MONT WASHINGTON HIKE
DAY 1 : Beginning of the ascent
We start our adventure at 5 a.m. from Montreal, towards the Presidential Channel. Our team starts hiking at 10 a.m. The objective of the day is to reach the boundary between the forest area and the alpine area. The thermometer displays -27℃, the freshness of the mountains is felt on our faces, the climb is very steep, the snow is deep... The watchword: mutual assistance. The whole team supports each other during the steepest parts of the climb. We arrive at the alpine area, an amber luminosity appears little by little; the show is amazing.
The sun is setting, Marie-France, our photographer takes the opportunity to take one of the most beautiful pictures of the adventure. We are witnessing a real spectacle: this sunset will remain in our minds forever. After this first day of hiking, we arrive exhausted at the Gray Knob refuge. This one is like a small refuge without water or electricity. Inside the building, the temperature reaches only 5℃, although a wood stove tries as best as it can to heat the room. This first night away from the extreme cold allows us to rest before getting into the action. It also allows wet stocks to be dried on the edge of the stove. The evening takes place around a hot meal (meatballs in tomato sauce, served with semolina). This evening is only refreshing before the hard day that awaits our team tomorrow!
DAY 2 : A though day with nature
The departure is scheduled for 7am. From the very first steps, we understand that the day will be long and dangerous. The temperature felt is -50℃ and gusts of wind up to 170 km/h hit our faces at full power. These too extreme conditions then limit our progress. It will therefore be impossible for us to achieve all of our planned objectives (climbing the summits of Mount Adams and Mount Jefferson). We are forced to walk with as few stops as possible to prevent our bodies from cooling down quickly and thus endangering our body. Our breaks are short, limited to 2 minutes to avoid hypothermia.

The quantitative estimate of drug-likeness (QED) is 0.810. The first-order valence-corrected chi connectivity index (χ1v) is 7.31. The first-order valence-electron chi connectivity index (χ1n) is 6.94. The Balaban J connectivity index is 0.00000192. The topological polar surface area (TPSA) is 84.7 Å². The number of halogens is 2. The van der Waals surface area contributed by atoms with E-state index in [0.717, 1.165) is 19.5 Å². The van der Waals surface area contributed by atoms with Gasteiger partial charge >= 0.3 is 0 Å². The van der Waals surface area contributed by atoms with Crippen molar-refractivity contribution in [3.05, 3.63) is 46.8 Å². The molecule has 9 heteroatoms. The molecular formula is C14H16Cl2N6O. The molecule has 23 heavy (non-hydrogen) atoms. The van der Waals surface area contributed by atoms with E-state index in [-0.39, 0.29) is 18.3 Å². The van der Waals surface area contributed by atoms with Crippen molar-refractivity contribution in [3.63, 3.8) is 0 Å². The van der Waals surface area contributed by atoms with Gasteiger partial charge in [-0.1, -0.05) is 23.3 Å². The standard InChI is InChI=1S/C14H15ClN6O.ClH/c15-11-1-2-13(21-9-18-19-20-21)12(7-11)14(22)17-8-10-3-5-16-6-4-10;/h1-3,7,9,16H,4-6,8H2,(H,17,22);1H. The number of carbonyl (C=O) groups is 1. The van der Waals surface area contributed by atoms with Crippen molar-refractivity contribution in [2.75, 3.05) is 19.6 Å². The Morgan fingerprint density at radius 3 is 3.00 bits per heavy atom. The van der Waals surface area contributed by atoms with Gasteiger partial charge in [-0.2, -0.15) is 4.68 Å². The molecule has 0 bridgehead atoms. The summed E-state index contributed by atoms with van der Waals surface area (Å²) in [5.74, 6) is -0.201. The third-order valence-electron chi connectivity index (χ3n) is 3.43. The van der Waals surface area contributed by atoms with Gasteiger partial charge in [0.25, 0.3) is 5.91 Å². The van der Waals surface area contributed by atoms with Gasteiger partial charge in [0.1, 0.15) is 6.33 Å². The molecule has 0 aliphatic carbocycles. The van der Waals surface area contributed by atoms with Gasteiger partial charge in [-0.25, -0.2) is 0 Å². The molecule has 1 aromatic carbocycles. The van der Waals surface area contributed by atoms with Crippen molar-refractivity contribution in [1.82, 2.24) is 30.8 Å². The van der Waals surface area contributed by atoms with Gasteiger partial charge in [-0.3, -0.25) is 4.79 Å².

We are hiking on what we have nicknamed "Death Row". A narrow corridor that can only be used by one person at a time. It was in this place that we really realized the power of nature. Some of us are carried away by the wind and find ourselves ashore. We receive a call by walkie-talkie, the team based at the bottom of the mountain announces that a storm is planned for the evening. It is essential to quickly set up a camp for the night...
We reach our new objective around 2pm. A small square supposed to be sheltered from the wind to set up our camp. Without wasting time, everyone gets busy shovelling the ground. Once the surface is flat, the tents can be placed. Only the wind starts to rise and the camp is not safe... The tent frames start to break. The only chance to resist this rough night is to build snow walls to protect yourself from the wind.
The walls rise as night sets over the valley. The work doesn't give us time to eat. During the evening, we move the equivalent of 5 tons of snow to build the 5-foot high walls. But these are not enough... One of the three tents is now unusable because it is too damaged. The only solution found is the following: organize into two groups, each group will be responsible for a tent.